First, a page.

WHAT DOES SL STAND FOR?
WHAT DOES SL STAND FOR?
SL STANDS FOR SLIM LINE
Responsible for the development of our women's SL line is a team of designers and top athletes. Maybe it's a "professional disease" that our experts never want to stand still. For them it is always going on - also in the development of the products - and this since 2006.
the deuter sl bracelet
So that you can immediately recognize the SL models, they are marked with a yellow label. The label is attached to the backpack with our new bracelet.
The bracelet is made of 100% sustainable, bluesign® certified material.
As you can probably tell from the figure eight knot, the design is reminiscent of a climbing rope. Because climbing knots are essential for survival for mountaineers!
On the other hand, the knot in the rope symbolizes the figure eight, which stands for the circle of life, for connectedness, for infinity, for infinite strength. And that's exactly why the new bracelet fits especially well with deuter, with all female mountaineers, nature lovers - with all strong women.
the sl fit
THE MOST IMPORTANT FEATURE: A SHORTER BACK
SL models have a shorter back: Women usually have a slightly shorter back than men. Our SL carrying systems are therefore adapted to the female anatomy and cut shorter. The fit of our backpacks is based on the average athletically built person. Since not everyone conforms to the norm, women's models can certainly fit men well and men's models can be comfortable for many a woman.
narrower shoulder straps
The SL shoulder straps have a pronounced S-shape and soft edges all around. In addition, the ends of the straps taper off narrowly - for a perfect fit in the shoulder area. Close straps are designed to fit the narrower female shoulders.
Conically shaped hip fins
The closed SL hip fins form a cone to fit the female anatomy perfectly. This conical shape is created by the upwardly converging lugs and the anatomically adapted design of the SL hip fins. The fins nestle seamlessly to the female hip.
MÉLISSA LE NEVÉ, PROFESSIONAL CLIMBER FROM FRANCE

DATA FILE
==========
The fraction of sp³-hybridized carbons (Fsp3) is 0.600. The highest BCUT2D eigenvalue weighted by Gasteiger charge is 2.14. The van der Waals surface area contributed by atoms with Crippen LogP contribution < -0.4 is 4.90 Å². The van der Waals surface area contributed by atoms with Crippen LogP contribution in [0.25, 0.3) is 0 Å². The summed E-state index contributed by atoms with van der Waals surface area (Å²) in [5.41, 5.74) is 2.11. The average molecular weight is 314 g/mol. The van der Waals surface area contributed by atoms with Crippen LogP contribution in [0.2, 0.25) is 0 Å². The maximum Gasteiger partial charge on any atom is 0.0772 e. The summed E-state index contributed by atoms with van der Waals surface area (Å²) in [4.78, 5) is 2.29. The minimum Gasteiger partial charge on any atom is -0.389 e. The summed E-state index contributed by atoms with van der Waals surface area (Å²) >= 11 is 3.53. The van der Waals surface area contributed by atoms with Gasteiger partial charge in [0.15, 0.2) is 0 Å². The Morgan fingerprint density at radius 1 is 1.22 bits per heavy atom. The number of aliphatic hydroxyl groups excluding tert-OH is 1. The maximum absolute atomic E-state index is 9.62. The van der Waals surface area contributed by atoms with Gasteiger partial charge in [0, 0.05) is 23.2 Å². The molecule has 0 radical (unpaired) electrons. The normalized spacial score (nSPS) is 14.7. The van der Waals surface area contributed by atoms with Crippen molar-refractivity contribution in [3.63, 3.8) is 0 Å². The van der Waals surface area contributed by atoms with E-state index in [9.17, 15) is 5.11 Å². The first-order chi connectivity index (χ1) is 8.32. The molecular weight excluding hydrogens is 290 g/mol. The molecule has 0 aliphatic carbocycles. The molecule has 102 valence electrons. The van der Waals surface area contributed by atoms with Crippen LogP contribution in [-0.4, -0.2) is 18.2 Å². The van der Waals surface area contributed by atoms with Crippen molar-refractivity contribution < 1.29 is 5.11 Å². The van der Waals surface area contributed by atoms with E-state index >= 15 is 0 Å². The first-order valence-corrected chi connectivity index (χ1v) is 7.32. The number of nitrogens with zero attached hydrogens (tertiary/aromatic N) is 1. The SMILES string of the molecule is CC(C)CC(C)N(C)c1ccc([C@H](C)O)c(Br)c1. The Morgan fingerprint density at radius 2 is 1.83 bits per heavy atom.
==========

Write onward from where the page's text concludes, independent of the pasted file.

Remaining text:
MÉLISSA IS THE FIRST WOMAN TO CLIMB THE ACTION DIRECTE (9A)
Mélissa started climbing at the age of 15 and since then the sport has been an essential part of her life. After having successfully competed in competitions, she now focuses on projects on the mountain.
Her philosophy: "Believe in yourself and push yourself to the limits!"
What before only the men had managed to do, Mélissa has now achieved: she climbed the Action directe (9a) in the Frankenjura. She had trained for six long years until her dream finally came true.
MELISSA ABOUT THE SL SERIES
"In the SL series the (shoulder) straps are centered/the straps are closer together and are adapted to the female anatomy. Backpacks that are not adapted can easily pinch a nerve. The carrying system is slightly more centred and adapted to my bone structure.
At deuter, every backpack has its own very special characteristics, which are adapted to the respective sport. The Gravity Motion is very interesting for sport climbing or bouldering, for example, because the closure is centred. This makes it very easy to get hold of your material. On 250-300 meter high walls the Haul Bag allows me to easily get to my stuff. Here the sides are reinforced so that nothing can tear. Or the Guide Lite, with which you can easily explore the surroundings, because it is very light and has very practical pockets - like here for a mobile phone".
Interview with Mélissa Le Nevé
GERLINDE KALTENBRUNNER, EXTREME MOUNTAIN CLIMBER
Gerlinde Kaltenbrunner is one of the most successful high altitude climbers in the world. She was the third woman to succeed in climbing K2 without additional oxygen - making her the first woman to climb all fourteen eight-thousanders without additional oxygen.
Gerlinde has been in our development team for the SL series since 2005 and supports us with her experience and expertise
23RD AUGUST 2011: K2 SUMMIT REACHED!
K2 WAS THE MOST CHALLENGING MOUNTAIN I HAVE EVER CLIMBED
"It is the eight-thousand-metre peak that has shaped me most over the years. It is also the one that has given me the widest range of experiences. Many wonderful moments, great positive experiences, and also very difficult and sad moments. The K2 is very difficult to climb from all sides and the danger of falling rocks and ice is always considerable. It was only on my seventh attempt that I was able to reach the summit with three of my team colleagues via the very rarely climbed and extremely demanding north pillar, and most importantly, we returned to base camp together again, safe and sound"